Sunday, April 15, 2018

The Accidental Selfie

I have returned from Iceland.  It was a wonderful trip, and Iceland is an amazing place.  I've been back home and back to work for just about a week now.  While I thought I had gotten off scott free in terms of jet lag, the travel gods laughed in my face this weekend when all I wanted to do was sleep sleep sleep.  
In between naps, I did have a chance to go through my pictures.  The subject matter is quite photogenic so I'm not foreseeing hours of editing, but I had to chuckle at one photo in particular.  
I am NOT a selfie taker and I don't understand the obsession with selfies.  The last thing I want are pictures of ME, but this picture is like a symbol for the entire trip.  While the trip was amazing and the country is beautiful it was was freaking cold!  Let me clarify, the temperature wasn't cold like some places are cold - it was in the low 40s each day - but the windchill was something.  We had snow the entire second day, while the remaining days were clear and beautiful, but the winds blowing off that snow were bitter.  We were dressed in many many layers which mostly had to be taken off while inside so we didn't suffocate from heatstroke and put on quickly once outside.  Photos were a struggle at times because gloves have to come off for touchscreens, but if off too long frostbite was sure to set in.  I took most of the photos on my canon but also some on the iPhone.  The switching back and forth took time and made me flustered in the cold as well.  The whole process made me feel like we were on treadmill running full speed and the fact that I took a shot in selfie mode isn't surprising.  Although I'm wondering what I was taking a picture of!  What did I miss?!?!
Anyhow, I will share some photos later.  A week wasn't long enough to see the whole country but it was all I could make happen over spring break.  We went to see the Northern Lights, and we got to see them!  So now I can go back over the summer when it isn't so cold, it's light all day and night, and I have more time available.  Northern Lights in Iceland were on my bucket list, but those have now been replaced by summer in Iceland.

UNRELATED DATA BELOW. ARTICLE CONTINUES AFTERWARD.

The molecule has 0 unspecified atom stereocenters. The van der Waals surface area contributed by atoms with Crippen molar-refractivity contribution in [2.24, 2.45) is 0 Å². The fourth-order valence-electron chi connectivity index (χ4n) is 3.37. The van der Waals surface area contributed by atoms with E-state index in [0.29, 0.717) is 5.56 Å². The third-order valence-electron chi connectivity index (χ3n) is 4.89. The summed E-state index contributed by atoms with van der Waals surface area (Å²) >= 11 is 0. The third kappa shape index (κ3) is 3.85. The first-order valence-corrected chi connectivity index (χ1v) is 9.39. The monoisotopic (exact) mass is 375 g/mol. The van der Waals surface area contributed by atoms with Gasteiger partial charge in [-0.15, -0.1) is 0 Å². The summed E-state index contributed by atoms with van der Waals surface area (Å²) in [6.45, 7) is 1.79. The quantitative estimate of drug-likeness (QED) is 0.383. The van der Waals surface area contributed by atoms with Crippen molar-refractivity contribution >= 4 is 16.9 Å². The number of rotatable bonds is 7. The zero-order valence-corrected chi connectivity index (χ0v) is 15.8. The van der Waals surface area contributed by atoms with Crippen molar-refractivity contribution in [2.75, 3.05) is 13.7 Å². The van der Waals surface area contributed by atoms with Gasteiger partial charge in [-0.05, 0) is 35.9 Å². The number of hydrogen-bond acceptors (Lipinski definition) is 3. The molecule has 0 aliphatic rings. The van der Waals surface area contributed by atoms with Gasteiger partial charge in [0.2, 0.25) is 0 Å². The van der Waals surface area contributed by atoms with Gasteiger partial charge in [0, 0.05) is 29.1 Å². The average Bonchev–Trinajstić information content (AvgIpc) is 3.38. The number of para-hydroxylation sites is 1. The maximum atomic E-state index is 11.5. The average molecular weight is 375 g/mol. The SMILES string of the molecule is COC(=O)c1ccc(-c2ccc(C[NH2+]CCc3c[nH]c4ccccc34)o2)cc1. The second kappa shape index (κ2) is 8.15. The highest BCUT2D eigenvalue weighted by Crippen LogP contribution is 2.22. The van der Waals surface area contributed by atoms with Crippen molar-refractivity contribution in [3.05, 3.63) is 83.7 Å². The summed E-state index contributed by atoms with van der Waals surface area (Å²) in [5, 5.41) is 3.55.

Thursday, March 29, 2018

The End, Part 2


Our second full day in The Lake District was slightly less rainy than the day before, so we decided to brave the elements and do a walk to Near Sawrey in order to visit Hill Top, Beatrix Potter's home and inspiration for many of her stories.
After our views from the bus the previous day, I looked forward to seeing the area first hand and taking some pictures.  We did have light rain most of the day, but not enough to ruin plans.  It was just enough to be a nuisance.  The walk to Hill Top is a little over 3 miles, with a lot of gorgeous scenery and tiny villages along the way.  
Once we got down to the lake, we had to take a ferry across to the other side.   
Looking at Lake Windermere from Bowness
 It was fitting that on the way to Beatrix Potter's home we were greeted by Mama Swan and her babies as we walked off the ferry.
   Claife Heights Viewing Station, built in 1790
 Looking across the lake at Bowness.
The rest of the walk was just beautiful.